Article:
Thursday, April 03, 2008


Friday, April 04, 2008
Today's unborn blacks: More vulnerable than slaves

Exclusive: Ellis Washington uses Frederick Douglass' 1852 speech to condemn abortion

By Ellis Washington

Power concedes nothing without a demand.
~ Frederick Douglass


While I fully realize that the subject of abortion is an unspoken blasphemy in polite company, nevertheless during this political season I feel compelled to address this most critical issue of modern times. Why? Like slavery, abortion gives one person the power to terminate the life of another under the color of law.

Chattel slavery, or the idea that one man can own and sell another person as his own personal property, was outlawed in 1865 by force of arms in the Civil War and de jure (by law) via the 13th Amendment. Nevertheless, American society has a modern form of slavery that in my opinion is vastly more clandestine and diabolical than America's 400-year experiment with "that peculiar institution" – abortion.

(Column continues)
How Sweet the Sound

I've been savoring Eric Metaxas' superlative book
Amazing Grace since a friend gave it to me for my
last BD. I can't say enough about how well written this book is
and how much one can learn beyond the details in Amazing Grace, the movie.

Imagine my delight when World Net Daily my favorite news source, published this
great article:

Wilberforce descendant condemns abortion
'We are no better than those slave traders'
Posted: March 31, 2008
10:08 pm Eastern


William Wilberforce

A great, great grandson of successful anti-slavery campaigner William Wilberforce is addressing the contemporary "slavery" issue, abortion.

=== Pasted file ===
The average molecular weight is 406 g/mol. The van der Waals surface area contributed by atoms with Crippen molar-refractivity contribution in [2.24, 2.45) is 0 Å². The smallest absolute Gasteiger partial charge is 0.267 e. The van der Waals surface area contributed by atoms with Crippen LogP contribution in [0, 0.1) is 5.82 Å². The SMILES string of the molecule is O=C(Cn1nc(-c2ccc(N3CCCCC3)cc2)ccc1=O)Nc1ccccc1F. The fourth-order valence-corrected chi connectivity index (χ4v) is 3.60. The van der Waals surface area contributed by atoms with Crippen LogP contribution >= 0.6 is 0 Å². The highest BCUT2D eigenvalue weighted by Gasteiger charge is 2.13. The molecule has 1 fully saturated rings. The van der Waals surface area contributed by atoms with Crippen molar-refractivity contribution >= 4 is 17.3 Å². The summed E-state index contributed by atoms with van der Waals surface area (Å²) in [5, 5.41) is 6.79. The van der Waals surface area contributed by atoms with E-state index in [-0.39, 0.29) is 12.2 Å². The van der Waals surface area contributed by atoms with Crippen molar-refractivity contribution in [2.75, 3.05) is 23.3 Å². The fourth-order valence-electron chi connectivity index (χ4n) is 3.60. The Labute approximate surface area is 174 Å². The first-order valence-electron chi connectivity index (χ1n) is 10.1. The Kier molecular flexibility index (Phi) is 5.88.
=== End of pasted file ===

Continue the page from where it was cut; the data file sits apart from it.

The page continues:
In a commentary on a United Kingdom blog, Gerard Wilberforce wrote he believes his ancestor, who campaigned for years for the end of the transatlantic slave trade in 1807, which led to the abolition of slavery through out British Empire in 1833, would consider the two activities similar.

"I am often asked what would be the campaigns Wilberforce would be fighting if he were alive in 21st century Britain. I believe that there would be a number of different issues – among them human trafficking and the scourge of drugs. But almost certainly at the top of the list, would be the issue of abortion," wrote Gerard Wilberforce, a Catholic priest.

"As the Human Fertilization and Embryology bill comes before Parliament over the next few weeks, the opportunity presents itself to amend the abortion act," he continued. "With the number of abortions having reached 200,000 per year in the UK alone, the time is right to tighten up the law that was designed to protect women by ending illegal abortion, but never to allow such a high degree of deprived life."

He said there are "great similarities" between the preborn child and the status of African slaves 200 years ago.

(Story continues below)